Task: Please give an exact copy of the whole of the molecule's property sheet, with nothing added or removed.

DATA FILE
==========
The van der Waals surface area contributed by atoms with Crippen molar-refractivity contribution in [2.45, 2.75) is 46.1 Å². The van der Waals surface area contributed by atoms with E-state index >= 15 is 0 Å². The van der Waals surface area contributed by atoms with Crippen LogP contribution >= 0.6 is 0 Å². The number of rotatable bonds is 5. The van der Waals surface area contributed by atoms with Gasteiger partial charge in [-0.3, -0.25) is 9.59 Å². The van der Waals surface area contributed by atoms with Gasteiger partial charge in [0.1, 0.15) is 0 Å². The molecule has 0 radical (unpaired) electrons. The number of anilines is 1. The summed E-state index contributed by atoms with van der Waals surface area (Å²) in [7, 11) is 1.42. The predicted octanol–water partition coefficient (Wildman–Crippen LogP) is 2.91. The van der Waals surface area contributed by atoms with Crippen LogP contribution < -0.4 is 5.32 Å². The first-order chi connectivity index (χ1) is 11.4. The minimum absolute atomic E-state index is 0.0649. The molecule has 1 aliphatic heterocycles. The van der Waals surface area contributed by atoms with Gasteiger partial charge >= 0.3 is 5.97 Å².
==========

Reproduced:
The van der Waals surface area contributed by atoms with Crippen molar-refractivity contribution in [2.45, 2.75) is 46.1 Å². The van der Waals surface area contributed by atoms with E-state index >= 15 is 0 Å². The van der Waals surface area contributed by atoms with Crippen LogP contribution >= 0.6 is 0 Å². The number of rotatable bonds is 5. The van der Waals surface area contributed by atoms with Gasteiger partial charge in [-0.3, -0.25) is 9.59 Å². The van der Waals surface area contributed by atoms with Gasteiger partial charge in [0.1, 0.15) is 0 Å². The molecule has 0 radical (unpaired) electrons. The number of anilines is 1. The summed E-state index contributed by atoms with van der Waals surface area (Å²) in [7, 11) is 1.42. The predicted octanol–water partition coefficient (Wildman–Crippen LogP) is 2.91. The van der Waals surface area contributed by atoms with Crippen LogP contribution < -0.4 is 5.32 Å². The first-order chi connectivity index (χ1) is 11.4. The minimum absolute atomic E-state index is 0.0649. The molecule has 1 aliphatic heterocycles. The van der Waals surface area contributed by atoms with Gasteiger partial charge >= 0.3 is 5.97 Å².